Originally Posted by az_gila
Flew to breakfast with two other local newly minted RV-6A's.
The wheel pants and fairings made an amazing difference, a lot slower CHT rise in climb to reach 400+ degrees and I could now lean in cruise.
At 10 am after breakfast the air was too turbulent to get good readings - the monsoon storms were starting - so I'll try again over the next few days. First estimate is plus 12 kts and much cooler CHTs.
If you fly Phase I and break-in your new engine where it is hot and high (DA higher than central Oregon) I would say to disregard the Plans Instructions and fly with the pants and gear fairings on.
Definitely fly with the wheel pants and gear fairings on. 20-years ago, on my 1st flight in SoCAL, I never flew without the gear fairings on but did make the first flight with wheel pants off. Temperatures were high and improvements were made with less drag. I was doing test flying the hottest month of the year.
I am with Paul Dye that they all need to be installed for all of Phase I flying. A local RV-9A was having cooling issues in Phase I. I like Paul, recommended to get the wheel pants on. Temperatures came down with their installation and proper attention to temperatures could now be addressed.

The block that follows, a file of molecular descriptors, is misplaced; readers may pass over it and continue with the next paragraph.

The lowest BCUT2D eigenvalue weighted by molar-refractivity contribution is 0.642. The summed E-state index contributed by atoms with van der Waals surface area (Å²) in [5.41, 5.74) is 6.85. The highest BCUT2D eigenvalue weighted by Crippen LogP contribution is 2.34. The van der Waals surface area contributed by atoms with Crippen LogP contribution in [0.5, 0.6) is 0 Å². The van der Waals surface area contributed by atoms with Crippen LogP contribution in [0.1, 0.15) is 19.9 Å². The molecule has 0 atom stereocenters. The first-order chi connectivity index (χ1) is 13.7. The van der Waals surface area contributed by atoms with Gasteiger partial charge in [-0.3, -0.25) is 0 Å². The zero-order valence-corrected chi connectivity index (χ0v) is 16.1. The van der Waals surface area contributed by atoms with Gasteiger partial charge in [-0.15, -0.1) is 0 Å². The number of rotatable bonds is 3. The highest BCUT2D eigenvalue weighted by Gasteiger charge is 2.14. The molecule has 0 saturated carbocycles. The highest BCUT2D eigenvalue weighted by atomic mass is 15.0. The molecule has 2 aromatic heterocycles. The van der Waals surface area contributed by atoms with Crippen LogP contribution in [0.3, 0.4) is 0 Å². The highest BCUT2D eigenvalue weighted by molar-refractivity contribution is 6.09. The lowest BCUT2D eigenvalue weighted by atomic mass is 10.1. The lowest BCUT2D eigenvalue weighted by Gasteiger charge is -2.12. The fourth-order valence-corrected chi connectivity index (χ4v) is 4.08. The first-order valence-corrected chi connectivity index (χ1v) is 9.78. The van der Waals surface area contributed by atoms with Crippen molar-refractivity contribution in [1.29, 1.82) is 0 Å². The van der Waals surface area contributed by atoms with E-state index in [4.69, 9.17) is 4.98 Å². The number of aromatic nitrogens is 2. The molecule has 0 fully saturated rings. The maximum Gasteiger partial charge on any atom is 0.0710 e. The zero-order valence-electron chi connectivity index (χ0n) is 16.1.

Sounds like your engine is broke in well enough to do what ever is necessary.
I like to run new engines hard when not testing airframe and airspeeds keeping power settings high but not holding same RPM longer than 15-minutes for the first 100-hours. Yes the engine does not need it but it appears to get the rings sealed well with little oil consumption. The last two sets of cylinders (2 different engines) I broke in have had oil consumption in the 30+ hours per quart when I ran them at 75% power or more as much as possible for the 1st 100-hours. Yes there was some flying at less than 65% power but I alway would run hard by myself.
I typically never added any oil between oil changes for the first 100-hours.